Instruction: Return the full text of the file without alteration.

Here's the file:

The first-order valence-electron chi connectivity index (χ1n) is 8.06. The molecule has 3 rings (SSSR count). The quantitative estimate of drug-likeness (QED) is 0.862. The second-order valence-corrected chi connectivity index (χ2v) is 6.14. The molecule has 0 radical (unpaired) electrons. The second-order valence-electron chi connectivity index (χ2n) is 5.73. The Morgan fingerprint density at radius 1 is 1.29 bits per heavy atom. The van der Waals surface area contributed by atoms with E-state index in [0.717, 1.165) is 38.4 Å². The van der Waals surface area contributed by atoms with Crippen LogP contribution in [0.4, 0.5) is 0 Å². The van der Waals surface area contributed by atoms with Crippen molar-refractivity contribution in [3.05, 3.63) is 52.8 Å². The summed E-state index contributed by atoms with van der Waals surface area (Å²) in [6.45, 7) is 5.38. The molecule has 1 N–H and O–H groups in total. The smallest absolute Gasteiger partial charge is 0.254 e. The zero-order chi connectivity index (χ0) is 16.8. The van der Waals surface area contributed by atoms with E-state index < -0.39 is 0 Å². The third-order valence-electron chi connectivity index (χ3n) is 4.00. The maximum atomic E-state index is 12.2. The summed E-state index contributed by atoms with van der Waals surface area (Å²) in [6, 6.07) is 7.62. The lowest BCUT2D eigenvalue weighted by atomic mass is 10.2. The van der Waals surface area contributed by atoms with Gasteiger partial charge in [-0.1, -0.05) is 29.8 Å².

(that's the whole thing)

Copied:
The first-order valence-electron chi connectivity index (χ1n) is 8.06. The molecule has 3 rings (SSSR count). The quantitative estimate of drug-likeness (QED) is 0.862. The second-order valence-corrected chi connectivity index (χ2v) is 6.14. The molecule has 0 radical (unpaired) electrons. The second-order valence-electron chi connectivity index (χ2n) is 5.73. The Morgan fingerprint density at radius 1 is 1.29 bits per heavy atom. The van der Waals surface area contributed by atoms with E-state index in [0.717, 1.165) is 38.4 Å². The van der Waals surface area contributed by atoms with Crippen LogP contribution in [0.4, 0.5) is 0 Å². The van der Waals surface area contributed by atoms with Crippen molar-refractivity contribution in [3.05, 3.63) is 52.8 Å². The summed E-state index contributed by atoms with van der Waals surface area (Å²) in [6.45, 7) is 5.38. The molecule has 1 N–H and O–H groups in total. The smallest absolute Gasteiger partial charge is 0.254 e. The zero-order chi connectivity index (χ0) is 16.8. The van der Waals surface area contributed by atoms with E-state index < -0.39 is 0 Å². The third-order valence-electron chi connectivity index (χ3n) is 4.00. The maximum atomic E-state index is 12.2. The summed E-state index contributed by atoms with van der Waals surface area (Å²) in [6, 6.07) is 7.62. The lowest BCUT2D eigenvalue weighted by atomic mass is 10.2. The van der Waals surface area contributed by atoms with Gasteiger partial charge in [-0.1, -0.05) is 29.8 Å².